of the Rockaways
Oldest Known Photograph Of The Seaside Beach – 1887
Appearing in Historical Views today is the oldest known picture of the beach area of the Seaside section of Rockaway Beach. The image was shot from the ocean pier on Beach 105 Street, and shows the Atlantic Ocean Shore between Beach 102 Street and Beach 103 Street on the left. The year is 1887.
Going left to right, we have Sanford Murray’s Grand Ocean Pavilion at the southwest corner of Beach 103 Street and Ocean Avenue – the Bowery of the Seaside amusement area. On the southeast corner is the Wainright and Smith Hotel, and their bath house on the beach below the hotel. In between are the small amusements and concessions of all kinds.
Curley’s Atlas Hotel is second from the left on the northeast corner of Beach 102 Street and Ocean Avenue, and to its right is the Atlantic Hotel and Beachmere Cottage near Beach 101 Street. Behind the bathhouse of Wainright and Smith on the north side of Ocean Avenue is Edgar Morrison’s Great Republic Hotel and Pavilion (peaked and flat roof) and in going up Beach 103 Street or Seaside Avenue we find the Gem of The Sea Hotel, The Southside House, Meissner’s Central Hotel and Carousel, Healy’s Hotel and The Curtis Hotel.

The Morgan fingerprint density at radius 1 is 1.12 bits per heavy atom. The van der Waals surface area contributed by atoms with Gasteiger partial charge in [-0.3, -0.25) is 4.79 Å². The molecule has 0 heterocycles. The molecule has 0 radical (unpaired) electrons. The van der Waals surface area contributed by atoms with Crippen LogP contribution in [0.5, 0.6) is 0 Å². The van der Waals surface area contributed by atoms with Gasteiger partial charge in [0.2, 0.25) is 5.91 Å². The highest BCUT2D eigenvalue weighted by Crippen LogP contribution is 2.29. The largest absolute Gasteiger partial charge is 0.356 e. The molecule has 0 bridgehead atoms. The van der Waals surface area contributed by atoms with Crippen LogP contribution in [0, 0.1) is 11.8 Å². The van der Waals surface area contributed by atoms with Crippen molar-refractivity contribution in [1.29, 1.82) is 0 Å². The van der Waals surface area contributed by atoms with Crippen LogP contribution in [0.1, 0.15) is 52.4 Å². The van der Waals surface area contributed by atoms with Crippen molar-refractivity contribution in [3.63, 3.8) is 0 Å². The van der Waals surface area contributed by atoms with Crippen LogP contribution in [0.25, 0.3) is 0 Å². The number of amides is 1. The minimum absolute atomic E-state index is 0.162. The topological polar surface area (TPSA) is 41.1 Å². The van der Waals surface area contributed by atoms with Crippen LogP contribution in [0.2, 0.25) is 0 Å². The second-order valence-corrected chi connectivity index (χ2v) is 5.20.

With the exception of the two small hotels shown on the extreme right, all that is visible was reduced to ashes, as was the entire Seaside area from 102 Street to Beach 106 Street, Ocean to Bay, with the railroad station still standing, but burned – due to its use by trains bringing in fire departments from near and far. The fire was beyond control at this point, so a concentrated effort was made to save the station.
Like the legendary Phoenix, Seaside rose from its own ashes to become bigger and better than ever. Rebuilding started before the ashes had cooled.
For the 1888 season, two early rollercasters, called ‘switchbacks,’ were built in Seaside. The first at Beach 105 Street near the boulevard, which was moved to the beachfront thereat later, and the second on the beach near Beach 102 Street (where the canvas covered amusements are on the right.) Both were lost in the fire of 1892, but were rebuilt for the following season too.